I loved it that this book included so much medicine. But I was going to object to how some of it was shown when my daughter, who is also medical, raved about it. So I’ll just repeat that I loved that bit and skip the next petal in my daisy :)
I loved it that it was a thriller, and there really isn’t another petal on that except…
I loved the idea of writing about kids kidnapped by the state for nefarious ends. And I loved the idea of a bio thriller. But why both? I think it weakened the overall plot that we were supposed to care about some kind of historically hidden viruses and then, in mid book, have to change to care about kids stolen by the state, their parents killed, and then suddenly jump into human trafficking overall.
Indeed, if you were going to do that, I think it was backwards. Kidnapped children, however important, are kind of a let down from ‘the whole world is going to die’ thing. But we could follow kidnapped children to the “end of the world tension”, certainly. And I must say I am disappointed that all of my study about these various kinds of genetic viruses came to nothing in the end.
Grace vs Hank
Grace and Hank. My favorite tension. But something was missing. Grace and Hank have this mini-fight in which he accuses her of having been burned in some past relationship. She denies it, but we never get at the truth.
A Traitor in our Midst!
Jung. Loved the idea of a ‘traitor in their midst’. Love the idea that we can’t figure out who it is until late. But… her motivation doesn’t work. Do something so Chen won’t be killed? Great. (Was there supposed to be a love interest there?) But that motivation dies as soon as they are in the States! Far from helping Chen at that point, sabotage of their new home can only hurt. What hold did the evil genius have over her there? Had he threatened to have Chen killed there? If so, why wasn’t she worried about that when she was found out?
Grace. Love Grace. Hank, whole relationship. Grace with Dad, sure. But… what’s with the ‘adult’ thing? Raised and dropped. A ‘mere child’ too young to ‘marry’? Or an ‘adult’? A quick fight, a few words, but no resolution.
The intern on the plane. Loved it. But the poor guy should at least have been invited to the wedding! Raised and dropped.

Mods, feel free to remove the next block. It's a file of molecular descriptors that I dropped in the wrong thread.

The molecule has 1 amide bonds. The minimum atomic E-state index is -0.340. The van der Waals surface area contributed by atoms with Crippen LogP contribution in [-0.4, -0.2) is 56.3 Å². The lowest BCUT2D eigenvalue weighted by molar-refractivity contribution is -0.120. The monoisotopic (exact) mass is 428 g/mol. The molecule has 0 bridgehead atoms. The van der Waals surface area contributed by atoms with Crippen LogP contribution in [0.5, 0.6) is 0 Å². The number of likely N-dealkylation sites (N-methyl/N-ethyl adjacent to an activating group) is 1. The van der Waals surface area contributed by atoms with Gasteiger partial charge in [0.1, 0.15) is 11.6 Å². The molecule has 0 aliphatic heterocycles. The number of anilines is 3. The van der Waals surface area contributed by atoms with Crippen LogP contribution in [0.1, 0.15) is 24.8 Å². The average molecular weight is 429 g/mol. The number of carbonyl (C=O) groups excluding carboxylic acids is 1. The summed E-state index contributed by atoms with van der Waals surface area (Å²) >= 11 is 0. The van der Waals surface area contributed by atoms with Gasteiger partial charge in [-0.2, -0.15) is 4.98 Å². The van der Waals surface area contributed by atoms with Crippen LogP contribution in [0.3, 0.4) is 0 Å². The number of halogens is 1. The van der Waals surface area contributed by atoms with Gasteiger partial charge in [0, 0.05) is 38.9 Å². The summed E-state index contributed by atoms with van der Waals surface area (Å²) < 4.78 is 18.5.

A great book with tons of stuff I liked and was interested in. But having raised so many interesting issues, the book did not succeed, for me, in dealing with them, at arriving at their conclusion. I want more… or I want less more dealt with. I want more description, more tension, but, most of all, more issues dealt with thoroughly.
So, when Jon Gunderson brings his family as a cover to stop this bio-weapons attempt, naturally things go wrong and Jon is forced to go head-to-head to rescue his family and family friends before things get way out of hand.
Having read a lot of debut novels, I've learned not to expect much. Not because they're all terrible or anything like that. Just that new authors don't really know their strengths and weaknesses very well yet, so though the books aren't disastrous, they're not as good as they could be.
This book however is different. Doug Flanders is a great author for a debut book. I was in awe of how well this book was written and was glad it came in the mail as I began reading. I think it helps that he has twelve kids and a wife to proofread. In fact, without that astronomical amount of family members available, this book have been a total disaster.
This book has a lot going on in it, making it very difficult to successfully pull off and make believable. Though the amount of trouble the Gunderson family is put through is realistic, I'm not completely sure that the type of trouble was believable. But all I know is the Hollywood version of these stories and am not an expert in any means. However, Mr. Flanders made the slightly unbelievable storyline enjoyable and something completely plausible in real life.
The story however, doesn't focus on the endogenous retroviruses as much as the back cover makes you believe. Which you don't really notice until after you've flipped the last page. It's not a bad thing that they're not in there so much, I just wish that the back cover had advertised some of the other action moments in the book, because now I don't know what to give away and what to keep a secret.
Like I said prior, Doug Flanders had over a dozen people giving constructive criticism and encouragement and I agree with him when he says that the book is better because of it. The book truly is a much better book because of his many children and their opinions.
Doug Flanders also draws on his 33 years as a physician to craft this medical thriller and it shows. Me wanting to be in the medical field, I learned a lot that I'm sure I'll be able to use later.
There was a lot of science talk in the book that was mercifully defined to make it easier to read. Though, it was difficult to follow, it enhanced the experience of the book.
Overall, it's not really a light read with the subject and the amount of action in the book. It is however perfect for a spy loving book or perfect for the action lover in all of us.
I give it four out of five.
This book was graciously given to me from Book Crash and Prescott Publishing for this honest review.